Morgan O'Kane 
Morgan O'Kane plays the banjo as if his life depended on it, (as it has on many occasion) with an intensity that evokes a redeeming kind of sadness that will resonate with anyone ready to give it the space. Songs of heart break, hard traveling, and the love of friends, songs about the on going war humans wage against themselves and the earth. Originally from Virginia Morgan fell in love with playing music while living in nyc as a means to channel and express long years of travel and loss, fine tuning his unique style on the streets and subways. Ezekiel Healy (the bogs) joined Morgan whilst making his first album 9 lives in 2009, bringing his unique style of slide guitar to accompany and enrich the one man band sound. Healy, also from Virginia, self tought with a history of street performing, plays a national slide guitar more akin to Indian ragas then to blues, but with no less soul, adding an other world quality to the already out of this world sound of O'kane's banjo, howling, and drum. Currently Morgan O'Kane performs most often solo or with Ezekiel Healy, and on occasion with Mississippi fiddler Ferd Moyes ( hackensaw boys, Ferd band) who has accompanied him from the beginning, recording on all three albums. The trio have toured extensively around the world over the past decade, at times joined by J.R. Hankins on flugelhorn, Liam Crill on spoons, Hayden Cummings on base, and Leyla McCalla on cello.
 The music is "to bluegrass and old timey what punk was to rock in the late seventies" (Ian Spafford / Deeply steeped in old traditions, O'Kane treats the banjo differently than you've heard it before and brings a punk sensibility to his music.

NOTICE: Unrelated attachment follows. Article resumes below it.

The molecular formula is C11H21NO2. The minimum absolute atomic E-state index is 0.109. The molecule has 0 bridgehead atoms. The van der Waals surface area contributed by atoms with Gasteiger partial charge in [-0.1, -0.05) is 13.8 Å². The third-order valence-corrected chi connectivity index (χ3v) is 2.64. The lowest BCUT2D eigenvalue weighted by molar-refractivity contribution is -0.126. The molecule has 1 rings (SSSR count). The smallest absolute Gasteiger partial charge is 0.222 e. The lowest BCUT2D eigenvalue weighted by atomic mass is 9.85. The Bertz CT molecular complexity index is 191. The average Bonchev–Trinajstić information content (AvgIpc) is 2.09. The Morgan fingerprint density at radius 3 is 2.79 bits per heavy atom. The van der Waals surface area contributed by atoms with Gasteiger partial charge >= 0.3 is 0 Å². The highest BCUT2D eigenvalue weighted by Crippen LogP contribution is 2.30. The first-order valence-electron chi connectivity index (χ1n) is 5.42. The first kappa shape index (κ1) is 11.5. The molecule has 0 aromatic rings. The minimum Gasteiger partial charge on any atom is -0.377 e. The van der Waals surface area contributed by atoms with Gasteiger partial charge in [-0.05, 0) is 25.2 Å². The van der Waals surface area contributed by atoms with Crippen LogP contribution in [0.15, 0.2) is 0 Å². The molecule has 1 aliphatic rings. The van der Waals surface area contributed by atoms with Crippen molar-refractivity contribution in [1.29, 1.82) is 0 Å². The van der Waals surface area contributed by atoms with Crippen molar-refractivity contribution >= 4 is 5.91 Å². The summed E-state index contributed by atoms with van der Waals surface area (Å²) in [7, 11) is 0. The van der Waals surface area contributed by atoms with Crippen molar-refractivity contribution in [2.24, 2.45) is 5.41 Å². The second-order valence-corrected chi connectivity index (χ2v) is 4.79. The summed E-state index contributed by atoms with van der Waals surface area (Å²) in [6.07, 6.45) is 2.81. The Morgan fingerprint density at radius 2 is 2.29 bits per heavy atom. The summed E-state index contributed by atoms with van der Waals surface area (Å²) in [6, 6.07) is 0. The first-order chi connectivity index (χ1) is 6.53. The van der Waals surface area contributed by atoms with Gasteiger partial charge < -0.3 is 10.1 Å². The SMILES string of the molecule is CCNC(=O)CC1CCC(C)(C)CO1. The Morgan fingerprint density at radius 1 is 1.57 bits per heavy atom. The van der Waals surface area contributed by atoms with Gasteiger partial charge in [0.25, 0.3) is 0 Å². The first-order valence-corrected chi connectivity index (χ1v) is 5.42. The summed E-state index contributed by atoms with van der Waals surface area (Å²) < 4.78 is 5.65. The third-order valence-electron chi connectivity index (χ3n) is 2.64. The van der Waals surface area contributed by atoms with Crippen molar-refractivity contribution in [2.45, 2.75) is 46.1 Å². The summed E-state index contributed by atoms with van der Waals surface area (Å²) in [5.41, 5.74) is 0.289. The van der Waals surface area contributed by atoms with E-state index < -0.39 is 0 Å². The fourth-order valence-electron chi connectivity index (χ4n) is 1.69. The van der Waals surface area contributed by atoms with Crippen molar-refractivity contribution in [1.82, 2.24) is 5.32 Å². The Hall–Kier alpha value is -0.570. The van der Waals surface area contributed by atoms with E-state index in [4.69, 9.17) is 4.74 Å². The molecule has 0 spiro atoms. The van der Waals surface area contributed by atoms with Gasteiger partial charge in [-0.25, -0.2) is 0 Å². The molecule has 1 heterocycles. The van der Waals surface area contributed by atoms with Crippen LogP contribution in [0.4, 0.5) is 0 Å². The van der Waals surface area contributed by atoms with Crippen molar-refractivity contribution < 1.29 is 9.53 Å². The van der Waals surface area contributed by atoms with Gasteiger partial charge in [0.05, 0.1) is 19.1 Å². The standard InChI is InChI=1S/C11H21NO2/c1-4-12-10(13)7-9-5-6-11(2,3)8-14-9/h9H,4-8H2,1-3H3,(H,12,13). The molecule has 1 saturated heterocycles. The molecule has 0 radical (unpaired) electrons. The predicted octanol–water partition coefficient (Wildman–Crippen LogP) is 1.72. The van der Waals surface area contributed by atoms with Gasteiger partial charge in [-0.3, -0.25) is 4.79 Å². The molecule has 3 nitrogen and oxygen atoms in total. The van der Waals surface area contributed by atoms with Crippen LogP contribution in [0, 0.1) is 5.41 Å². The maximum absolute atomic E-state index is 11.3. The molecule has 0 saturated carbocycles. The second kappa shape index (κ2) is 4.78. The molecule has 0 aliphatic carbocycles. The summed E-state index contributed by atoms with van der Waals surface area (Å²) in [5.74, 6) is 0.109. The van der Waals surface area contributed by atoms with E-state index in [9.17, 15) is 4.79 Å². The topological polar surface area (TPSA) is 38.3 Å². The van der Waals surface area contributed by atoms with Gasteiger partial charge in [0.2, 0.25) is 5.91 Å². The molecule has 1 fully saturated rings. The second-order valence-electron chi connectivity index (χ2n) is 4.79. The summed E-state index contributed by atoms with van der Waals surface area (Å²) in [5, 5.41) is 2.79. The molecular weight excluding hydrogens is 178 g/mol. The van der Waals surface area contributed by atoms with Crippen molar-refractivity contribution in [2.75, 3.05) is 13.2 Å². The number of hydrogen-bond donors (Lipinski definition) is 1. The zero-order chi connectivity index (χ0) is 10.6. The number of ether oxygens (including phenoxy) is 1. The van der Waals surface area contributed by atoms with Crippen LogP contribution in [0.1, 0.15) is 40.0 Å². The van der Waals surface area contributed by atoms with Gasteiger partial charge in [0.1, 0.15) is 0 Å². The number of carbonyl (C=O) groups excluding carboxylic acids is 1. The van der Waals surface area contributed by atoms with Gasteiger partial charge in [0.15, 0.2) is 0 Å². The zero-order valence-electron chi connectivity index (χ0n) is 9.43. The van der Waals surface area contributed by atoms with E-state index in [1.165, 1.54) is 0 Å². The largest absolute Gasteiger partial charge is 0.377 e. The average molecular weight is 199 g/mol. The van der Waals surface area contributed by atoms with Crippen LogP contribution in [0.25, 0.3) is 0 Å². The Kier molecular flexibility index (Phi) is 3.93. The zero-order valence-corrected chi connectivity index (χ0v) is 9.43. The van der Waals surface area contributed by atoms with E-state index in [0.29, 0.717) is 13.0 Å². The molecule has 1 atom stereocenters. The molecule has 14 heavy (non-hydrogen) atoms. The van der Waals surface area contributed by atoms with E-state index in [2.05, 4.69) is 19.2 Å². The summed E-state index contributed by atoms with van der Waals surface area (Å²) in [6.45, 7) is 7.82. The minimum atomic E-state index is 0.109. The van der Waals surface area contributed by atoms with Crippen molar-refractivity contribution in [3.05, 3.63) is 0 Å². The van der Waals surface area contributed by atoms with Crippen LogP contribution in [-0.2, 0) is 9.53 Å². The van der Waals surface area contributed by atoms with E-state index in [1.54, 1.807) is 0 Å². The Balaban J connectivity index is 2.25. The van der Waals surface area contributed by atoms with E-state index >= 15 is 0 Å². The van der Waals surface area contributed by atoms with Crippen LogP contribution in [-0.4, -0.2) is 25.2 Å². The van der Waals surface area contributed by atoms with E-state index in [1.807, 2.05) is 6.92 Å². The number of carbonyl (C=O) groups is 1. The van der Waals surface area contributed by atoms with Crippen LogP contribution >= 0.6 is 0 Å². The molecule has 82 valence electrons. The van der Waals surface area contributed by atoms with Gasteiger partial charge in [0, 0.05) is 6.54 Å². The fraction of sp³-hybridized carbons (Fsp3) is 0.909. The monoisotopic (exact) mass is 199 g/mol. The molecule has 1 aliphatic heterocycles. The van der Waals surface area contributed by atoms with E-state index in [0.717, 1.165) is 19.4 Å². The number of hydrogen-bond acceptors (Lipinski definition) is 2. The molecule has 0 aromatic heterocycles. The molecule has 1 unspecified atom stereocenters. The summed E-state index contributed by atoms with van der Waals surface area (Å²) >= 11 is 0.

For the past handful of years, O’Kane has been actively involved in the Anti-Mountaintop Removal movement, and has aided the efforts of the Mountain Justice Organization. In fact, Morgan and band-mate, Sufi wizard Ezekiel Healy provided the score for Jordan Freeman’s powerful documentary film, Low Coal, a must-see for anyone interested in issues of inequality and the affects of corporate and political decisions on the working class.
But like historical folk/blues predecessors Phil Ochs, Woody Guthrie, Reverend Gary Davis, Aunt Molly Jackson and the late Pete Seeger, among others, of course, transformative personal events are put to light, first and foremost…
For example, “Fiddler’s Green” is a tune that pays tribute to fiddler/band mate Ferd Moyse IV’s Freeport 36 sailboat, and the transcendent Carribean jaunt that O’Kane and his group of musicians took with the vessel a few years back. O’Kane says, “The song is about that trip—surrounded by the phosphorescence and the call of the sea bird, you remember loved ones in a different light.” It points at how a shift in perspective could inspire a shift in perception.
Speaking of which, the new album features a noteworthy posse of music maker friends- Moyse IV, who also plays with the Hackensaw Boys; Healy on dobro; NYC brass band veteran J.R. Hankins on flugelhorn, and Liam Crill on drums, (Kings of Nuthin). NYC-based chanteuse Domino Kirke also guests on backing vocals for a number of the album’s tunes.

The One They Call The Wind does owe a lot to Morgan’s 2 prior album releases. 2010’s debut LP, Nine Lives which was heralded by, among others, Woodsongs Old Time Radio Hour who quipped, “If Uncle Dave Macon married Bruce Springsteen their love child would be Morgan O’Kane” (the album also made MOJO Magazine’s Top Ten playlist). And 2011’s Pendulum prompted Dutch outlet, LUST FOR LIFE to say, "Morgan O’Kane is a phenomenon… raw and intense… he revives old heroes of traditional music while hypnotically channeling the heartbeat of the country. Fiercely, together with Ezekiel Healy, Ferd Moyse, Leyla McCalla as though they come from a deep and dark past of a not yet mapped out American mountain scene.”